Stern, Steve 1947–

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Stern, Steve 1947–

PERSONAL: Born December 21, 1947, in Memphis, TN; son of Sol (a grocer) and Rose (a homemaker) Stern; married Violet Trosper, October 12, 1983 (divorced, 1986). Education: Rhodes College, B.A. (with distinction), 1970; University of Arkansas, M.F. A., 1977.

ADDRESSES: HomeSaratoga Springs, NY. Office—Skidmore College, Saratoga Springs, NY 12866. Agent—Liz Darhansoff, 1220 Park Ave., New York, NY 10017. E-mail[email protected]

CAREER: Writer and educator. Visiting lecturer at Memphis College of Art, Memphis, TN, 1985–86, University of Wisconsin—Madison, 1987, and Skid-more College, Saratoga Springs, NY, 1990–. Writer in residence at Lake George Arts Project, Lake George, NY, spring, 1987, and at West Side YMCA, New York City, fall, 1988. Director of Ethnic Heritage Program, Center for Southern Folklore, Memphis, 1983. Moss Chair of Excellence in English, University of Memphis, Memphis, TN, spring, 2002, and Fulbright Lecturer in creative writing at Bar Ilan University, Tel Aviv, Israel, fall, 2004.

AWARDS, HONORS: O. Henry Prize, 1981, for story "Isaac and the Undertaker's Daughter"; Pushcart Writer's Choice Award, 1983, for collection Isaac and the Undertaker's Daughter; grant from Tennessee Literary Arts Association, 1983; Tennessee Arts Commission fellow, 1983; MacDowell Colony fellow, 1985; Edward Lewis Wallant Award, 1987, for Lazar Malkin Enters Heaven; National Jewish Book Award, 2005, for The Wedding Jester.

WRITINGS:

Isaac and the Undertaker's Daughter (stories), Lost Roads (San Francisco, CA), 1983.

The Moon and Ruben Shein (novel), August House (Little Rock, AR), 1984.

Lazar Malkin Enters Heaven (stories), Viking (New York, NY), 1986.

Mickey and the Golem: A Child's Hanukkah in the South (for children), illustrations by Jeanne Seagle, St. Luke's Press (Memphis, TN), 1986.

Hershel and the Beast (for children), illustrations by K. King Gillis, Ion Books (Mempis, TN), 1987.

Harry Kaplan's Adventures Underground (novel), Ticknor & Fields (New York, NY), 1991.

A Plague of Dreamers: Three Novellas, Scribner's (New York, NY), 1994.

The Wedding Jester (short stories), Graywolf Press (St. Paul, MN), 1999.

The Angel of Forgetfulness (novel), Viking (New York, NY), 2005.

SIDELIGHTS: Steve Stern is a prize-winning fiction writer whose works deal with both Jewish culture and life in the American South. Most noted for his story collections Isaac and the Undertaker's Daughter and Lazar Malkin Enters Heaven, he is distinguished by his ability to blend the idiosyncrasies of Jewish culture with the eccentricities of close-knit Southern communities. While critics inevitably have labeled him either a Southern or a Jewish writer, the author emphasizes that he is uncomfortable with such categories. "I have a love-hate relationship with the South," Stern explained to Bruce Weber in the New York Times Book Review. "I don't understand why I continue to return there." Furthermore, Stern continued, "there was very little Jewish content in my growing up. I'm just drawn to Jewish sources and Jewish folklore the same way I seem to be drawn to the damn South. If there's anything that made my being Southern and Jewish necessary and important to my fiction, it's that the combination of the two serves to provide a sense of community."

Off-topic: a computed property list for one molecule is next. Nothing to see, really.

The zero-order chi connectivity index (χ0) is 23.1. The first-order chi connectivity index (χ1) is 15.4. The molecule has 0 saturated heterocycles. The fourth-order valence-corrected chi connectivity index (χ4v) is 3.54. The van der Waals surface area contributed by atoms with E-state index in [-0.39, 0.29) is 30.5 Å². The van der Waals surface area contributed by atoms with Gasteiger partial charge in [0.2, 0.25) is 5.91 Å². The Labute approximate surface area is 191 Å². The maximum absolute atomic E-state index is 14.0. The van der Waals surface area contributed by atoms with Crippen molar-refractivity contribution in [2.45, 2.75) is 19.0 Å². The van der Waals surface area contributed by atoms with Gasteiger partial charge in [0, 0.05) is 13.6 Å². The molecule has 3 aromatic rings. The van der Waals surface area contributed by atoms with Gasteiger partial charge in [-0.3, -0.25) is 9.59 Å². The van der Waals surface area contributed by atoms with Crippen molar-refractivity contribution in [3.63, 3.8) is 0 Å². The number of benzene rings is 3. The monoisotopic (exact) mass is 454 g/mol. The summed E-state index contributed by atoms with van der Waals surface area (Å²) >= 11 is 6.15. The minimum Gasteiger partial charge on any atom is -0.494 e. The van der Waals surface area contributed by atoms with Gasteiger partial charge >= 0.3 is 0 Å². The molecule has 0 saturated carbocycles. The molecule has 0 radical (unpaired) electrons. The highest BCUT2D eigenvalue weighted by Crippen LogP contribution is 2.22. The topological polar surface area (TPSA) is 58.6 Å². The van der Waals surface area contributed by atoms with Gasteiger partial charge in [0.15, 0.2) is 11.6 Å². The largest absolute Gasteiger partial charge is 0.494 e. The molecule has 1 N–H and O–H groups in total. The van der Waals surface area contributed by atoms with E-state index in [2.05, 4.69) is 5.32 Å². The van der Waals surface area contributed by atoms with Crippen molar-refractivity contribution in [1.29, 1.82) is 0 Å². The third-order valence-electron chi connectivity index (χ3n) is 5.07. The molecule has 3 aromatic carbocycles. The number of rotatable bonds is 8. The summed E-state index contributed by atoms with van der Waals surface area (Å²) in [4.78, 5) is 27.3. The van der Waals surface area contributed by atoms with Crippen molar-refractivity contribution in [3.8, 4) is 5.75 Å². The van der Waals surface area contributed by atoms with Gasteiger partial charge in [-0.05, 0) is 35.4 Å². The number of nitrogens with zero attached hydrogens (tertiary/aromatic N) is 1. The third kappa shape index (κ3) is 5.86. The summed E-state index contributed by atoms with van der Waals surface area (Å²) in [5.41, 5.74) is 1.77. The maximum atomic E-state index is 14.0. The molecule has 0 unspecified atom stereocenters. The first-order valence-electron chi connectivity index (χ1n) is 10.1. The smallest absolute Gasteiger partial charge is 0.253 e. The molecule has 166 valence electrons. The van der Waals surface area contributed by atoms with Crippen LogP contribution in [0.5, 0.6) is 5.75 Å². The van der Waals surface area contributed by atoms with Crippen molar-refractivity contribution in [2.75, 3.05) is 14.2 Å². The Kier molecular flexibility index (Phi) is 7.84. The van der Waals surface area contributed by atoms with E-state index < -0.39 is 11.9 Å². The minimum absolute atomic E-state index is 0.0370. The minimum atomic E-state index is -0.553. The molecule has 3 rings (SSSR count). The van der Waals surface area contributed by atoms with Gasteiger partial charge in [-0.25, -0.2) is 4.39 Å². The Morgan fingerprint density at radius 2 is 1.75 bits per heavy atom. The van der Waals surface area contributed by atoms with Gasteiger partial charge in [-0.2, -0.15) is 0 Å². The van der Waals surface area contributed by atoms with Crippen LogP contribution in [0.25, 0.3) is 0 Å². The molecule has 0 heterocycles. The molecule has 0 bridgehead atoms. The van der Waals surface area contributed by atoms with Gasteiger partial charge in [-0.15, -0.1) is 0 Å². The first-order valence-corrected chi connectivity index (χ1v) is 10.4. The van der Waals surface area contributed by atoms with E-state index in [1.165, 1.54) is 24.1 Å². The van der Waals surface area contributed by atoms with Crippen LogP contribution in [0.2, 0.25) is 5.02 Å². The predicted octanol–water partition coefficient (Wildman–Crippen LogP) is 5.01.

Stern first drew critical attention in 1981, when his story "Isaac and the Undertaker's Daughter" earned an O. Henry Prize. Two years later the piece was featured in his story collection of the same title, which in turn earned the Pushcart Writer's Choice Award. Stern's next work, a novel titled The Moon and Ruben Shein, was published in 1984. Chronicling the misadventures of its title character, the book turns on Ruben's learning that his longtime literary mentor, Benjamin Wolf, has committed suicide and bequeathed Ruben his widow, Lydia. The protagonist leaves his home in Wales and travels to Wolf's residence in Arkansas, where he lives with both Lydia and Wolf's mistress, Phoebe. Attempting to write a biography of Wolf, Ruben is ultimately distracted by tangential travel and bizarre personal relationships. Although some critics found The Moon and Ruben Shein somewhat digressive, the work was praised as a humorous and promising first novel.

Stern followed his novel with a second story collection, Lazar Malkin Enters Heaven. Comprised of stories set mostly in a Jewish ghetto in Memphis called the Pinch, the work "includes characters who dabble in occult, hermetic mysteries learned from crumbling old volumes, whose heads are swimming with ideas about angels, golems, [and] dybbuks," described Morris Dickstein in the New York Times Book Review. In the story "The Gramophone," for example, a sadistic boy taunts his dying grandmother by destroying her antique gramophone and threatening to poison her and throw her corpse in a boiling cauldron. The boy's cruelty eventually is squelched by his younger brother, and the "eerie, resonant tale," wrote Dickstein, concludes in a "tricky supernatural" manner. Another story, "The Ghost and Saul Bozoff," depicts a troubled writer from Memphis who visits an idyllic New England writer's colony. Attempting to cure his writer's block by reading works by other artists, Saul is impressed by the ethnic richness of writings by Emma Lazarus, a young woman author who died in the 1920s. When he is visited by Emma's ghost, Saul develops a fascination not only with the female apparition but with writing about Jewish culture and history.